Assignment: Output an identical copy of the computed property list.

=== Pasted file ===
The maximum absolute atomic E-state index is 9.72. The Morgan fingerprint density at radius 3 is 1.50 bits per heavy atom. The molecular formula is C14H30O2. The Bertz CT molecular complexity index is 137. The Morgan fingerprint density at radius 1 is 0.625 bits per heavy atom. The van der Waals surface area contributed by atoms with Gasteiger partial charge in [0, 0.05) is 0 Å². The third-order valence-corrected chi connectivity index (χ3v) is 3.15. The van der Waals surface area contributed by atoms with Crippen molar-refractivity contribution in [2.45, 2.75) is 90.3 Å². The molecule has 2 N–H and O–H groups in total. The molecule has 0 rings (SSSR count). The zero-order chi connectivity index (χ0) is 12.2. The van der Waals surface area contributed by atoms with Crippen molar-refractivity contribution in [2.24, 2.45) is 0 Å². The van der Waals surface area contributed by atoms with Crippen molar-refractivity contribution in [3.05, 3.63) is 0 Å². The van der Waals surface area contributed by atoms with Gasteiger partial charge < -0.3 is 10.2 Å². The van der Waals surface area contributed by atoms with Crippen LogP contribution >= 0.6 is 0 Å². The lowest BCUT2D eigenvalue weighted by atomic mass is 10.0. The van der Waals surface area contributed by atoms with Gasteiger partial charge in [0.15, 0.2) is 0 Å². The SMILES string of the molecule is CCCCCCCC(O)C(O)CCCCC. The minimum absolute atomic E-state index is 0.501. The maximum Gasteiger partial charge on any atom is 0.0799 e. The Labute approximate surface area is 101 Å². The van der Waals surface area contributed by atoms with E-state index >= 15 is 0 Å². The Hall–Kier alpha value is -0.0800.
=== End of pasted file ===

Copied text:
The maximum absolute atomic E-state index is 9.72. The Morgan fingerprint density at radius 3 is 1.50 bits per heavy atom. The molecular formula is C14H30O2. The Bertz CT molecular complexity index is 137. The Morgan fingerprint density at radius 1 is 0.625 bits per heavy atom. The van der Waals surface area contributed by atoms with Gasteiger partial charge in [0, 0.05) is 0 Å². The third-order valence-corrected chi connectivity index (χ3v) is 3.15. The van der Waals surface area contributed by atoms with Crippen molar-refractivity contribution in [2.45, 2.75) is 90.3 Å². The molecule has 2 N–H and O–H groups in total. The molecule has 0 rings (SSSR count). The zero-order chi connectivity index (χ0) is 12.2. The van der Waals surface area contributed by atoms with Crippen molar-refractivity contribution in [2.24, 2.45) is 0 Å². The van der Waals surface area contributed by atoms with Crippen molar-refractivity contribution in [3.05, 3.63) is 0 Å². The van der Waals surface area contributed by atoms with Gasteiger partial charge < -0.3 is 10.2 Å². The van der Waals surface area contributed by atoms with Crippen LogP contribution >= 0.6 is 0 Å². The lowest BCUT2D eigenvalue weighted by atomic mass is 10.0. The van der Waals surface area contributed by atoms with Gasteiger partial charge in [0.15, 0.2) is 0 Å². The SMILES string of the molecule is CCCCCCCC(O)C(O)CCCCC. The minimum absolute atomic E-state index is 0.501. The maximum Gasteiger partial charge on any atom is 0.0799 e. The Labute approximate surface area is 101 Å². The van der Waals surface area contributed by atoms with E-state index >= 15 is 0 Å². The Hall–Kier alpha value is -0.0800.